Wednesday, May 10, 2023

C. Armitage Harper

C. Armitage Harper (b. Harrison, Arkansas, 24 June 1905; d. Little Rock, 30 June 1975)

Clio Armitage Harper was the son of Clio Harper (1872-1932), at times a newspaper editor, and proprietor of a printing shop, and his wife, Zella Armitage (1876-1942), who were married in Harrison, Arkansas, on 26 September 1897. They had a daughter in 1899 who died in infancy; the son was their only other child. The father published several small booklets of poetry in the 1920s.

Little is known of the boy’s youth, but he was educated at the University of Arkansas (B.A., 1925) and Harvard University (M.A. 1927). He married [Grace] Eleanor Purifoy (1906-1983) in El Dorado, Arkansas, on 29 March 1928. He would follow his father and run a printing shop. Harper and his wife had three children, two sons and a daughter, the oldest of which was C. Armitage Harper, Jr., who has sometimes been confused with his father.

His first book, American Ghost Stories (Boston: Houghton Mifflin, [5 October] 1928), collects sixteen stories, with an introduction by the editor. Harper notes that the American contribution to the ghost story is to break it away from the conventional and to add humor, so he has included such stories by Mark Twain, Joel Chandler Harris, and Frank R. Stockton. The book also includes representative tales by Washington Irving, Edgar Allan Poe, Nathaniel Hawthorne, Fitz-James O’Brien, Ambrose Bierce, Edith Wharton, Mary Wilkins Freeman, and F. Marion Crawford, among others, including Brander Matthews, Wilbur Daniel Steele, and Theodore Dreiser. Harper closes by saying that he has made an attempt to choose representatives of the various types: “from different sections of the country; tales of the sea; stories in dialect and with slang; tales perfect in exposition and technique, There are terrifying ghosts, malignant ghouls, ludicrous spectres . . .  Humorous stories have been interspersed among the tragic and horrific to allay the chill of terror which comes naturally . . . A happy balance of ghostland material has been attempted” (17). The book was published in England by Jarrolds in November 1929. It must not have sold well, for copies of both editions are scarce.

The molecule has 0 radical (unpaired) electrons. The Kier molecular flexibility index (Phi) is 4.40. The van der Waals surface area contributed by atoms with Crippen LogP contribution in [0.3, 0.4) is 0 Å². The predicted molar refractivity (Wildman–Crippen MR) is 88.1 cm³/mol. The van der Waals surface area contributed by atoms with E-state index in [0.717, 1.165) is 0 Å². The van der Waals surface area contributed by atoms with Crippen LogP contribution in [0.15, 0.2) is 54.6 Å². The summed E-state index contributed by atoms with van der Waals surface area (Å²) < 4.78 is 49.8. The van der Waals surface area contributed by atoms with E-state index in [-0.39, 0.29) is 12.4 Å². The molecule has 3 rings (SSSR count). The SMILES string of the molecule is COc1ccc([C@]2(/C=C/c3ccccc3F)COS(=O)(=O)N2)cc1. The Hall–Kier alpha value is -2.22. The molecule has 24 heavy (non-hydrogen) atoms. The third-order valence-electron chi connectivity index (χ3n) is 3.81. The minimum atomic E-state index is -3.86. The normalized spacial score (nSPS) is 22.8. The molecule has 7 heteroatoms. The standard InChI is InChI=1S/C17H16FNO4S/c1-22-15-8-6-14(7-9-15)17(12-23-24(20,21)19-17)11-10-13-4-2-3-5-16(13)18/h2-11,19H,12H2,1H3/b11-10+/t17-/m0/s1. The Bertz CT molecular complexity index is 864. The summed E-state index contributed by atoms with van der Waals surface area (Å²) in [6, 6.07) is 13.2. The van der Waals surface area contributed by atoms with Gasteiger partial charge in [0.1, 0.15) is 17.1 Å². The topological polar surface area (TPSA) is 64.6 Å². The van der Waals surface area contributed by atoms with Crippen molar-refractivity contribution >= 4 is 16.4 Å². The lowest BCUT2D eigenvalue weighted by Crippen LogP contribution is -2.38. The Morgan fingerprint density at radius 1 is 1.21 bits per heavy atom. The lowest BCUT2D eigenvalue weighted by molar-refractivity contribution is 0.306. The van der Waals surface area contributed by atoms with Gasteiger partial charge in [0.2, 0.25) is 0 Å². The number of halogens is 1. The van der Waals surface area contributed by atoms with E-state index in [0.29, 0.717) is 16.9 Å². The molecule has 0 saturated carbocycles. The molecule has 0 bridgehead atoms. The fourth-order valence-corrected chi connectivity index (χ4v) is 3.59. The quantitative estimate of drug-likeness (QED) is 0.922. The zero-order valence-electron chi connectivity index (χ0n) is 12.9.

Harper also wrote The Story of Arkansas (1931), and, co-authored with L.A. Henry, Conservation in Arkansas (1939). 

No comments:

Post a Comment